The Secret is Out: Credit Union Leaders Share Lessons Learned from 2020
By Charlie Peterson, Senior VP of Strategic Initiatives, Allied Solutions, LLC
From temporary branch closures, to a remote workforce, to a massive influx of deposit liquidity – financial institutions experienced many drastic changes as a direct result of the COVID-19 crisis. So we’ve been speaking with leaders from credit unions that have continued to grow members and revenue throughout the pandemic. Here are some shared recommendations we captured that your institution can consider when building or reworking your own strategic growth initiatives.
Build Flexible, Fluid Strategies
Joseph Walsh, President & CEO of Direct Federal Credit Union, offers a simple but effective mantra: “Plan, do, check, and adjust.” He explains that strategies require planning and action, but they also require constant attention.
He also recommends that your strategic plans should be flexible and fluid, allowing for unplanned changes or adjustments. One way to do this is to determine, centralize, and communicate fixed, strategic goals. This will help you to stay focused on these established objectives if (or when) you have to build on or change your plans.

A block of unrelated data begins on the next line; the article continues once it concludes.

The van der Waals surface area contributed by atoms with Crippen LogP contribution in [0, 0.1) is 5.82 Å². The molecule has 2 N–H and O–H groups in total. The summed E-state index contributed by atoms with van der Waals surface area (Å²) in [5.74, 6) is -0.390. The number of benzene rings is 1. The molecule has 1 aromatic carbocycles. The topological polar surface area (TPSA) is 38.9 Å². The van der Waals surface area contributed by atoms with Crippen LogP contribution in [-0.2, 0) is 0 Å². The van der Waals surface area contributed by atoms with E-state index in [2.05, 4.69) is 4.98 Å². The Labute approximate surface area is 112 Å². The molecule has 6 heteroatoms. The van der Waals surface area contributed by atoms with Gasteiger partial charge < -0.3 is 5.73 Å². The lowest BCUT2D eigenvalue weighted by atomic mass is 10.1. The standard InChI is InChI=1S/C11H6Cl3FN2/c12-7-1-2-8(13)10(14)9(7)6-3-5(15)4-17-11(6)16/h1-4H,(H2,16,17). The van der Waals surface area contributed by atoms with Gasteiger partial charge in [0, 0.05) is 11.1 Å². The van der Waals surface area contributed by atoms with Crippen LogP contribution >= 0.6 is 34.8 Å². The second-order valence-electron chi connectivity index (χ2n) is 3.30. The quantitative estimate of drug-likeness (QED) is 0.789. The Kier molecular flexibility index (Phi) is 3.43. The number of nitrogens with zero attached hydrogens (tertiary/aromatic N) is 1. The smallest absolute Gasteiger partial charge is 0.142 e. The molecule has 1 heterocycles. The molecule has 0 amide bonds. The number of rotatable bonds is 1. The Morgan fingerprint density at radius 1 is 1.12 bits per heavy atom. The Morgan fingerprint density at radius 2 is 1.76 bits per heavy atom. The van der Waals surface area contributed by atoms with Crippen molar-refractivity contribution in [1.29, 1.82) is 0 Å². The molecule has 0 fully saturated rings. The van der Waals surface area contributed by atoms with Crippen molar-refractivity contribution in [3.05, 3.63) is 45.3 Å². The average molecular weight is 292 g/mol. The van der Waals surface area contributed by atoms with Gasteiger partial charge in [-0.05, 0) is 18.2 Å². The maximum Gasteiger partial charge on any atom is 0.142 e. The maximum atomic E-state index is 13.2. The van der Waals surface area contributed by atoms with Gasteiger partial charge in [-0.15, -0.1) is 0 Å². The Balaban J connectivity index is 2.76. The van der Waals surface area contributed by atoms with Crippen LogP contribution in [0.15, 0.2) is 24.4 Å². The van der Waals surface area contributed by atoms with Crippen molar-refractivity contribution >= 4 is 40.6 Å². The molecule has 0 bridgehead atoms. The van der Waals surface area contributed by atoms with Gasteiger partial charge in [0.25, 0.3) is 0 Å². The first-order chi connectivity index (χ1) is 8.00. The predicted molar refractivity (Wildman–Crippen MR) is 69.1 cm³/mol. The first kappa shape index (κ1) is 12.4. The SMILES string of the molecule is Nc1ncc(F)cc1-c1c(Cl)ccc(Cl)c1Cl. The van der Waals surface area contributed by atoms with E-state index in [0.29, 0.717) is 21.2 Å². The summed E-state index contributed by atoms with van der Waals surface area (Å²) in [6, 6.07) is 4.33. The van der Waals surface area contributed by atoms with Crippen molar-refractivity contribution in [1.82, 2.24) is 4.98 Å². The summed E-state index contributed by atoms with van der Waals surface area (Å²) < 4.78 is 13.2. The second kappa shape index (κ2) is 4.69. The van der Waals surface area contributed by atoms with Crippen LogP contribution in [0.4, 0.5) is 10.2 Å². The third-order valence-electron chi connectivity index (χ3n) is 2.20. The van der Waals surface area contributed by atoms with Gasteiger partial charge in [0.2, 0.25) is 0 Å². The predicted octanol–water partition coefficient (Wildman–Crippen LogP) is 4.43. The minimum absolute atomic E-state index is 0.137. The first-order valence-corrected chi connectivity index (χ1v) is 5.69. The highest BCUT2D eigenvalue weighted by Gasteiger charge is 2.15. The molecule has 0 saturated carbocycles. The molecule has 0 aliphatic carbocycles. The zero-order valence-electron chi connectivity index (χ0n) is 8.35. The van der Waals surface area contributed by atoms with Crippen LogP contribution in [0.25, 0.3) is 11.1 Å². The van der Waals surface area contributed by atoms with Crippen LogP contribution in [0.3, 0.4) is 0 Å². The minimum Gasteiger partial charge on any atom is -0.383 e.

Meeting with stakeholders frequently to discuss strategic plans will help keep goals on track while also fostering discussions that will lead to quicker, more effective strategic adjustments as they arise.
Jill Rothenberger, VP of Consumer & Mortgage Lending at Dupaco Credit Union, says that holding weekly meetings with credit union leadership allowed them to quickly make beneficial loan adjustments to offset their unprecedented surge in deposit activity. And Gayle Rust Gustafson, Chief Lending Officer at iQ Credit Union, agreed that their weekly meetings led to quick action on getting PPP loans out to their community, which led to an increase of new business growth opportunities.
Consider All Stakeholders
It’s important to consider all stakeholders when establishing or revamping your strategic plans. These stakeholders include employees, consumers, and community members, as well as the business itself.
Strategic goals and plans should enhance relationships with each one of these stakeholders, so that your institution continues to thrive, drive new business, and strengthen consumer trust and retention.
While the pandemic created many unforeseen challenges, it also created new opportunities for growth in our industry. There is new space for engaging educational materials, on-demand content, networking communities, market-driven solutions, and more.
As the experts shared, we all have the tools, resources, and knowledge to grab hold of our markets and grow unlike ever before.